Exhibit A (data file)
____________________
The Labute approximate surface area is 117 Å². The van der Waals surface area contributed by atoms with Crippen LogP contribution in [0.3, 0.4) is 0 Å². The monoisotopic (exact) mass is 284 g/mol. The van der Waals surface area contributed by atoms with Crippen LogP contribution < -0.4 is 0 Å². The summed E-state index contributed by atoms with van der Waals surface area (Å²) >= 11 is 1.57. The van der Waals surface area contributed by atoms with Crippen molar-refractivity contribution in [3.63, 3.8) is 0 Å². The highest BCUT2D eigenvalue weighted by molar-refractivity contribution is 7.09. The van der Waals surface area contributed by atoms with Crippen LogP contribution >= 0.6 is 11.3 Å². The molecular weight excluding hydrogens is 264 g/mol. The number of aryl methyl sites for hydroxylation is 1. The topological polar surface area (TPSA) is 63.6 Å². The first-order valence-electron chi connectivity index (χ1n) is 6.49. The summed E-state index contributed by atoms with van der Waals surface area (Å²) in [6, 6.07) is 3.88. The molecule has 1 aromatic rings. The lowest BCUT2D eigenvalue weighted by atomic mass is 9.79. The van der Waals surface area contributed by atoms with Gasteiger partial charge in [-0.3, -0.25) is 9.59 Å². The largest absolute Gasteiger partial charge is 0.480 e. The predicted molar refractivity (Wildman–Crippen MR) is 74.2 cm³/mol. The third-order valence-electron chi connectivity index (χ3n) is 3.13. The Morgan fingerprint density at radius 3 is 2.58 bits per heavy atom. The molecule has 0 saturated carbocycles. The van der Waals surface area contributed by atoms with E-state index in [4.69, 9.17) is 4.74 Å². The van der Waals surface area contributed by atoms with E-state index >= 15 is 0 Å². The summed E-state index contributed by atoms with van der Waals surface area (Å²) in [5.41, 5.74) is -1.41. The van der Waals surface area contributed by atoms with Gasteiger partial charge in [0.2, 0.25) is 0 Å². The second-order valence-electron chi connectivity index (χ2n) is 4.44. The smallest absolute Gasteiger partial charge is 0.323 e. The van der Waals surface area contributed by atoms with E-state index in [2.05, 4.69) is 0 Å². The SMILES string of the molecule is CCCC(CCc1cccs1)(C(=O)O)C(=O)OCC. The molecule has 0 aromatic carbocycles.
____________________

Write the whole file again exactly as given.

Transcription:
The Labute approximate surface area is 117 Å². The van der Waals surface area contributed by atoms with Crippen LogP contribution in [0.3, 0.4) is 0 Å². The monoisotopic (exact) mass is 284 g/mol. The van der Waals surface area contributed by atoms with Crippen LogP contribution < -0.4 is 0 Å². The summed E-state index contributed by atoms with van der Waals surface area (Å²) >= 11 is 1.57. The van der Waals surface area contributed by atoms with Crippen molar-refractivity contribution in [3.63, 3.8) is 0 Å². The highest BCUT2D eigenvalue weighted by molar-refractivity contribution is 7.09. The van der Waals surface area contributed by atoms with Crippen LogP contribution >= 0.6 is 11.3 Å². The molecular weight excluding hydrogens is 264 g/mol. The number of aryl methyl sites for hydroxylation is 1. The topological polar surface area (TPSA) is 63.6 Å². The first-order valence-electron chi connectivity index (χ1n) is 6.49. The summed E-state index contributed by atoms with van der Waals surface area (Å²) in [6, 6.07) is 3.88. The molecule has 1 aromatic rings. The lowest BCUT2D eigenvalue weighted by atomic mass is 9.79. The van der Waals surface area contributed by atoms with Gasteiger partial charge in [-0.3, -0.25) is 9.59 Å². The largest absolute Gasteiger partial charge is 0.480 e. The predicted molar refractivity (Wildman–Crippen MR) is 74.2 cm³/mol. The third-order valence-electron chi connectivity index (χ3n) is 3.13. The Morgan fingerprint density at radius 3 is 2.58 bits per heavy atom. The molecule has 0 saturated carbocycles. The van der Waals surface area contributed by atoms with E-state index in [4.69, 9.17) is 4.74 Å². The van der Waals surface area contributed by atoms with E-state index >= 15 is 0 Å². The summed E-state index contributed by atoms with van der Waals surface area (Å²) in [5.41, 5.74) is -1.41. The van der Waals surface area contributed by atoms with Gasteiger partial charge in [0.2, 0.25) is 0 Å². The second-order valence-electron chi connectivity index (χ2n) is 4.44. The smallest absolute Gasteiger partial charge is 0.323 e. The van der Waals surface area contributed by atoms with E-state index in [2.05, 4.69) is 0 Å². The SMILES string of the molecule is CCCC(CCc1cccs1)(C(=O)O)C(=O)OCC. The molecule has 0 aromatic carbocycles.